Meeting a hilarious and adorable trio of travelers from Ireland was one of the highlights of our night. They befriended us and had jokes for days, which were all the more amusing to listen to in their Irish accents. Then somehow our conversation wound up on twerking, and they begged us to teach them how to twerk! I’m certainly no twerk queen (*cough* see: Adrienne) but they were so amazed! Their following attempts at shaking their bums? Let’s just say… So. Freaking. Funny. I really wanted to take them with us.
I did get into some cool touristy day activities, too -- contrary to what you’ve seen so far, Barcelona wasn’t ALL about partying!
Several hostelmates and I joined a free walking tour. I didn’t have my expectations set too high since it was free, but I was pleasantly surprised! Our guide knew SO much about the city’s history. We learned plenty about its deep-rooted culture and got familiar with some of the iconic architecture that I mentioned above.
I knew that Barcelona is part of a bigger community called Catalonia, but I did not know that Catalans proudly have their own subculture -- including a distinct history and even their own language (a little different than traditional Spanish). They’ve been trying for years to become autonomous and separate from Spain officially. This was just a fraction of what we learned about Barcelona and Spain. History lessons are a million times more interesting when you are actually walking and breathing the sites on your own, rather than stuck reading in a classroom!
The next afternoon, we did a free biking tour, which was fabulous. Even though it’s huge, Barcelona’s a very bike friendly city. There’s little I love more than biking through a beautiful locale on an equally beautiful day. It was absolutely lovely to ride past the pier along the beach in the cool summer breeze.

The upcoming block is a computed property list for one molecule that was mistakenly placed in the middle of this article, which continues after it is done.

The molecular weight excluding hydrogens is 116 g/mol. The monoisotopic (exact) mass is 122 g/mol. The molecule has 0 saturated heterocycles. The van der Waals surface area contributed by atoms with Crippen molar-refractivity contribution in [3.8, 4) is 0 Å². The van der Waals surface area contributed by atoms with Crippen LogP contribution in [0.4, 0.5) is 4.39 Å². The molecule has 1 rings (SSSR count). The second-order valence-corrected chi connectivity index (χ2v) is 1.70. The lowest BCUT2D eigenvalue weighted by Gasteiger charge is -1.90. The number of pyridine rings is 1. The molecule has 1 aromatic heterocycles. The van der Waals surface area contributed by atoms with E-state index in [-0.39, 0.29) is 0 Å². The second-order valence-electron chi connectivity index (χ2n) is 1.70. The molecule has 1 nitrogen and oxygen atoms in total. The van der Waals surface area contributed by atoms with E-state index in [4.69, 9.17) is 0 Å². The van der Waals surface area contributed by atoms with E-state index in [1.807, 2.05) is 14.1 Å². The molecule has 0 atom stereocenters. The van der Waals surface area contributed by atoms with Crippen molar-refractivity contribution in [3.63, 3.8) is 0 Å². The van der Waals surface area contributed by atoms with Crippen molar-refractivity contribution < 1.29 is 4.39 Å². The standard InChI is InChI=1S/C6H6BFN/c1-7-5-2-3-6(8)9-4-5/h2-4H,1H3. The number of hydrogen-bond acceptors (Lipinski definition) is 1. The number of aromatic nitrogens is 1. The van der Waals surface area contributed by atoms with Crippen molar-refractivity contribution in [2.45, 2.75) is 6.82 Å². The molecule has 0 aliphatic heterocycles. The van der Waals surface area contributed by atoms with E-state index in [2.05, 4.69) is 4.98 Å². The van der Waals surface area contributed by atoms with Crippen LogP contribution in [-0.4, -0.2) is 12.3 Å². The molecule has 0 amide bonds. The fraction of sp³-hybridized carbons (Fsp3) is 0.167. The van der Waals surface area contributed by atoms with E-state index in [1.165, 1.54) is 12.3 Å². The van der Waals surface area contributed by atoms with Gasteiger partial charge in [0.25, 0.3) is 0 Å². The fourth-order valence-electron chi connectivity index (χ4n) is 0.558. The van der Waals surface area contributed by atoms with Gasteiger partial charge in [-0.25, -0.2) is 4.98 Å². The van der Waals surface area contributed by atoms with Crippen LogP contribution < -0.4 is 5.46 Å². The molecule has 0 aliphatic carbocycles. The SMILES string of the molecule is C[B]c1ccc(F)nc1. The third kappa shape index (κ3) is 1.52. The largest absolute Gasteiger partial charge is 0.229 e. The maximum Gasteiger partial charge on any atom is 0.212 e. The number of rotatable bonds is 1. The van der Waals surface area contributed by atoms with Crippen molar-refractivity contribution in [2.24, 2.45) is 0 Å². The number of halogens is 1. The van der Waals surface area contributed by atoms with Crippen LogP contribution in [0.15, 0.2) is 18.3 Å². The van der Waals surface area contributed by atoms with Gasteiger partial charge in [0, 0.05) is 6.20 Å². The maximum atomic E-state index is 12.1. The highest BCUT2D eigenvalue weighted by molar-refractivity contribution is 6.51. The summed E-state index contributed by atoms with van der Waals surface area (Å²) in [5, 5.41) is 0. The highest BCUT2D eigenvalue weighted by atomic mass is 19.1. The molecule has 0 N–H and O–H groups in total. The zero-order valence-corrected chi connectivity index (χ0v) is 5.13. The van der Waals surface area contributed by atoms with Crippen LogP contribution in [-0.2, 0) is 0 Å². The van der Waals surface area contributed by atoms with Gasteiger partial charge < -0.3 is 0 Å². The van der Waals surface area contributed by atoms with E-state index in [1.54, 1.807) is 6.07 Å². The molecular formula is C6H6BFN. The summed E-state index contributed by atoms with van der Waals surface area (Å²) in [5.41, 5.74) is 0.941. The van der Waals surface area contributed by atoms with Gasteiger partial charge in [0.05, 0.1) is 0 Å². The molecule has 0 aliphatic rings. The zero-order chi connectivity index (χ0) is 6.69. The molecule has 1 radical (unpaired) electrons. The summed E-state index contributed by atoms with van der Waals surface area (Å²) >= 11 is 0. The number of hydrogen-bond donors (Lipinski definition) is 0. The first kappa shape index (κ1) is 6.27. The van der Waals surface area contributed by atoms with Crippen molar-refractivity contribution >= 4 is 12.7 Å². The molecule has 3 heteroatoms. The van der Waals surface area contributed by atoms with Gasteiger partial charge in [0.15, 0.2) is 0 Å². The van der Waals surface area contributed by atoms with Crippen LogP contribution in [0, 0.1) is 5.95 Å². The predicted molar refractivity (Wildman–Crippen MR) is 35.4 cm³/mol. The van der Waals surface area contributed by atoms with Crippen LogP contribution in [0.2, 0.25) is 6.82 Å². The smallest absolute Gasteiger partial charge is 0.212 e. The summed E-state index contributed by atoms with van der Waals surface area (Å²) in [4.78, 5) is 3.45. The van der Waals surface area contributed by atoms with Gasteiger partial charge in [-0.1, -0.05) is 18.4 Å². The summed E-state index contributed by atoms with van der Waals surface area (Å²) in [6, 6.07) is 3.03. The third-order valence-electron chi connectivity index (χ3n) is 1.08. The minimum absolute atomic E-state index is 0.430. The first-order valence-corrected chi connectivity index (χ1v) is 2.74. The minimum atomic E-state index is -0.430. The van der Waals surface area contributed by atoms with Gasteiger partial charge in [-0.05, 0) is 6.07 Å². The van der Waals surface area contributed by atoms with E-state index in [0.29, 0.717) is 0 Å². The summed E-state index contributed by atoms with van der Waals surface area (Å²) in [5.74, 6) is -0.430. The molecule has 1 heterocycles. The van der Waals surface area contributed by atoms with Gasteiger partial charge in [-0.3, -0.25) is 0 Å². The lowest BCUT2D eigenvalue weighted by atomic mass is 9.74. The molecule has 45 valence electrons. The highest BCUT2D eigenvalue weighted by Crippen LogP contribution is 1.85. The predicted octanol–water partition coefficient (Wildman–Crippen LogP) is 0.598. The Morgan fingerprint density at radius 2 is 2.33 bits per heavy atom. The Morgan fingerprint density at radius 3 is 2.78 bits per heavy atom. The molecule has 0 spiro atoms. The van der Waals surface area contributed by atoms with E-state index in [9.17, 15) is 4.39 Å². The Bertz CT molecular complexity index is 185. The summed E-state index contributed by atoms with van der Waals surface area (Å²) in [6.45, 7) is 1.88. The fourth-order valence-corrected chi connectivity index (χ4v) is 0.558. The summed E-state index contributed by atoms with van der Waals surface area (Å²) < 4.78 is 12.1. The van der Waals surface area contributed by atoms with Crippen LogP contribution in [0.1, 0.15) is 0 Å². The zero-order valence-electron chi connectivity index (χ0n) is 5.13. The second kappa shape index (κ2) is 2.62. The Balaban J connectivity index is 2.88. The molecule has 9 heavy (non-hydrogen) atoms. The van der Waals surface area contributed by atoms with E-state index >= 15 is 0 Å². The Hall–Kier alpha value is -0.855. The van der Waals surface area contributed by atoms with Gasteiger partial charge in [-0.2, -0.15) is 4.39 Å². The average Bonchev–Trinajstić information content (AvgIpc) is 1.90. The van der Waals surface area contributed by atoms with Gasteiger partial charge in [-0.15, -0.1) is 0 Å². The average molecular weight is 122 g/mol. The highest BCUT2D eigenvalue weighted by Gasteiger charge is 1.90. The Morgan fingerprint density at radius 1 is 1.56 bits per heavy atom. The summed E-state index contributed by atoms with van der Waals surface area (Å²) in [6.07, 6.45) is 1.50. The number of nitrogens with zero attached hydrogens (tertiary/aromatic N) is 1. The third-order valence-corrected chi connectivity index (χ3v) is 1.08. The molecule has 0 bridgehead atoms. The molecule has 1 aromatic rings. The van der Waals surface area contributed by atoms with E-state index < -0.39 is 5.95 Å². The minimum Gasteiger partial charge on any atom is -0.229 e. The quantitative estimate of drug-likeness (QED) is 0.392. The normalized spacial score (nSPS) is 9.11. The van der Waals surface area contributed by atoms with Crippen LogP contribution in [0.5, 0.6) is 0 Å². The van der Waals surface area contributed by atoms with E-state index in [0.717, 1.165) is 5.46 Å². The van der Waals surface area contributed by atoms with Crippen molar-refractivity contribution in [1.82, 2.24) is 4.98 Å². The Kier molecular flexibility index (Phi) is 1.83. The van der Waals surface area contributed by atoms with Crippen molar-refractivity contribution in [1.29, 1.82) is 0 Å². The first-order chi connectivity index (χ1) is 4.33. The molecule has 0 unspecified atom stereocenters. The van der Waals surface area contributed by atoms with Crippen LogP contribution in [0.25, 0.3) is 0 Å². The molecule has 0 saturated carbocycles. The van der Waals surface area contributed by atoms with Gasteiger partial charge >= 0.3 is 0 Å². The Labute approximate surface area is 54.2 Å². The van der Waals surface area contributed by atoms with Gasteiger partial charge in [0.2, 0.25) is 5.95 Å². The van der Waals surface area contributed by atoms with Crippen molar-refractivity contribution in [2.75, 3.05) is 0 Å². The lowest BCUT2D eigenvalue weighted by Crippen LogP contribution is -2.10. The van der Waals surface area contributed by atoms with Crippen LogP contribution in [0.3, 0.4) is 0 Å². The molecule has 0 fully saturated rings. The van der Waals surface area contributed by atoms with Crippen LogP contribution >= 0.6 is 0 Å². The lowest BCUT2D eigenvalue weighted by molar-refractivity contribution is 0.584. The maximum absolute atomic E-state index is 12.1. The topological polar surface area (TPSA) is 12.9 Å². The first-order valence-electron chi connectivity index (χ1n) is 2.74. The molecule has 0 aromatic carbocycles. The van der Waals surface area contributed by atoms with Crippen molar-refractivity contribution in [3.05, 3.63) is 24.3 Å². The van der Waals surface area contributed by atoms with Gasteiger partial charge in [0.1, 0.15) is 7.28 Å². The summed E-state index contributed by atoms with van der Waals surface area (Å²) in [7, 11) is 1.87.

We rode through the stunning Parc de la Ciutadella, we marveled at the many various Gaudi-designed buildings that characterize the seaside city, we learned and laughed with all the other bikers on our tour. I met two girls from LA, one of which attends school in DC right near where I worked at the time! Small world, seeing as to how she moved to my city and I’ve now moved to hers.
The tour brought us to Gaudí’s ultimate masterpiece, La Sagrada Famiglia, which I just have NO words for the level of amazing that this structure is. Gaudí dedicated his life towards the radical design of this gothic and Art-Noveau inspired basilica -- it almost looks mythical. Even though construction remains unfinished, over 130 years since it commenced, La Sagrada Famiglia was named a UNESCO World Heritage Site and is one of Spain’s most highly-visited attractions. It’s set to finally be completed in 2026, the centenary year of Gaudí’s death.
This church is just an out-of-this-world work of art. Next time I will make it a must to actually go inside rather than just spectating from the outside. We did get up close and personal, though.
To note, free tours like the ones I joined are hosted by local guides and based on tips. I was very happy to tip as we had great guides. Both tours were excellent for being free!
BARCELONA, ESPAÑA! I LOVE YOU! There’s so much more I want to see and do all around Spain, so I will most definitely be back for more.
Read the full story: My Graduation Escapade: Traveling Across the World with a Stranger; Budget Breakdown: What Two Weeks in Europe Cost Me; Checking in: Becoming Acquainted with Hostel Life (Yes! Lisbon); Charmed by Lisbon & Saint Anthony's Festival; Bar-Say-Lona Lovin' | Sónar Music Festival; Island + Party Life: Ibiza Style